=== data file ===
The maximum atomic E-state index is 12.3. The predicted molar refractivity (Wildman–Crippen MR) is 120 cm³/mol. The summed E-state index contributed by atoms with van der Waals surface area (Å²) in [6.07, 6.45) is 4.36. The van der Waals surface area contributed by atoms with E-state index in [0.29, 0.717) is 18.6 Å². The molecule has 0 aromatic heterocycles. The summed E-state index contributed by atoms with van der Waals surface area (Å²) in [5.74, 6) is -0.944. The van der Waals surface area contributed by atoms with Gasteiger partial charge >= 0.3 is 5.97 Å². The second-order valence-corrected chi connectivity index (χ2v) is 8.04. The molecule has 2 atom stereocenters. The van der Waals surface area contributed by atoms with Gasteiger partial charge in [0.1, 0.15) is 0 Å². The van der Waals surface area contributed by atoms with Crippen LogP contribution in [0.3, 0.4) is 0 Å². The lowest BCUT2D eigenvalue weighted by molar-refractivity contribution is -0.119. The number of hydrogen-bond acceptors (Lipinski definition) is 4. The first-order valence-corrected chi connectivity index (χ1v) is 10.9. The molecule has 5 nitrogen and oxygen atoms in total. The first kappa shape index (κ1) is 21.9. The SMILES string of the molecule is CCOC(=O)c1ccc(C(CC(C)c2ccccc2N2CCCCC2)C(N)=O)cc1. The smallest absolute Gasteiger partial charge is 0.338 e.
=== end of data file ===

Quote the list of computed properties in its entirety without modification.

The maximum atomic E-state index is 12.3. The predicted molar refractivity (Wildman–Crippen MR) is 120 cm³/mol. The summed E-state index contributed by atoms with van der Waals surface area (Å²) in [6.07, 6.45) is 4.36. The van der Waals surface area contributed by atoms with E-state index in [0.29, 0.717) is 18.6 Å². The molecule has 0 aromatic heterocycles. The summed E-state index contributed by atoms with van der Waals surface area (Å²) in [5.74, 6) is -0.944. The van der Waals surface area contributed by atoms with Gasteiger partial charge >= 0.3 is 5.97 Å². The second-order valence-corrected chi connectivity index (χ2v) is 8.04. The molecule has 2 atom stereocenters. The van der Waals surface area contributed by atoms with Gasteiger partial charge in [0.1, 0.15) is 0 Å². The van der Waals surface area contributed by atoms with Crippen LogP contribution in [0.3, 0.4) is 0 Å². The lowest BCUT2D eigenvalue weighted by molar-refractivity contribution is -0.119. The number of hydrogen-bond acceptors (Lipinski definition) is 4. The first-order valence-corrected chi connectivity index (χ1v) is 10.9. The molecule has 5 nitrogen and oxygen atoms in total. The first kappa shape index (κ1) is 21.9. The SMILES string of the molecule is CCOC(=O)c1ccc(C(CC(C)c2ccccc2N2CCCCC2)C(N)=O)cc1. The smallest absolute Gasteiger partial charge is 0.338 e.